Federal funding is available to commonwealth and eligible local governments and certain private nonprofit organizations on a cost-sharing basis for emergency work and the repair or replacement of facilities damaged by the severe storms, straight-line winds, tornadoes, flooding, landslides and mudslides in the counties of Boyd, Breathitt, Carter, Christian, Clay, Floyd, Green, Johnson, Knott, Lawrence, Owsley, Pike and Taylor. Federal funding is also available on a cost-sharing basis for hazard mitigation measures for the entire commonwealth. Those eligible should contact Kentucky Emergency Management for more information.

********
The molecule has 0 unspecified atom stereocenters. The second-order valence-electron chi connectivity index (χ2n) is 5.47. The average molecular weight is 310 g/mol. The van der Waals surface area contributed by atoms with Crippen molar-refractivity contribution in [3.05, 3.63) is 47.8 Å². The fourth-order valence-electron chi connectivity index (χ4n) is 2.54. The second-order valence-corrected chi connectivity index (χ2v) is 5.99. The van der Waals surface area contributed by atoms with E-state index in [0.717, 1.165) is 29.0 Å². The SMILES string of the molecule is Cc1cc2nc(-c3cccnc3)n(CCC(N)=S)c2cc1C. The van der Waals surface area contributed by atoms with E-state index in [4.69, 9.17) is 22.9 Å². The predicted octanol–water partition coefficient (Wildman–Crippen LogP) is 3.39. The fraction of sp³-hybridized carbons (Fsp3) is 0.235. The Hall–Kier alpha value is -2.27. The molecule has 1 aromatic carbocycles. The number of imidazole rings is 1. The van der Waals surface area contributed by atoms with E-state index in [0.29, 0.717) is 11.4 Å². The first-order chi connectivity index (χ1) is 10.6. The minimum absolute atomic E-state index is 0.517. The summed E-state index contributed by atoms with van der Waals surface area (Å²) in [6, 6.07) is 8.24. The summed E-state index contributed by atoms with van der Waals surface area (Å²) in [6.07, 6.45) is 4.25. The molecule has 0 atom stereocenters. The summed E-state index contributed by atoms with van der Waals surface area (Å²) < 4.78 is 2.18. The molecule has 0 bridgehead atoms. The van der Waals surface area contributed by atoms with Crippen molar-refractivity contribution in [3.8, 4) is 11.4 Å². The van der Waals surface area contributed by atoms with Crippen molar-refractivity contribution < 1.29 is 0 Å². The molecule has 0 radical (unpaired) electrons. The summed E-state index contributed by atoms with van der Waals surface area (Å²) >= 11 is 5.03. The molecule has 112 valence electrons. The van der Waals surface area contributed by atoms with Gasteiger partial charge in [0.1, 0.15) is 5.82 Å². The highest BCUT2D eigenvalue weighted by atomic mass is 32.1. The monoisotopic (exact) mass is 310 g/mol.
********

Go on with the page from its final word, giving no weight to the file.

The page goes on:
The Governor reminded storm survivors who reside in Barren, Caldwell, Christian, Fulton, Graves, Hart, Hickman, Hopkins, Logan, Lyon, Marion, Marshall, Muhlenberg, Ohio, Taylor or Warren counties that the deadline to apply for FEMA assistance is Monday, March 14. To apply for FEMA assistance, visit DisasterAssistance.gov, use the FEMA mobile app or call the FEMA Helpline at 800-621-3362. 

Goodwill and Norton Healthcare Partner for Historic Investment
Last week, Goodwill Industries of Kentucky, Norton Healthcare and the Governor announced a $100 million investment in West Louisville that will bring a collection of life-enhancing programs and services to one of Kentucky’s most underserved communities. The investment will transform a 20-acre brownfield site located at 28th Street and Broadway into an Opportunity Campus that will house Goodwill’s headquarters operation, career services, a collection of local social service agencies and Norton Healthcare’s new $70 million hospital. To see the full release, click here.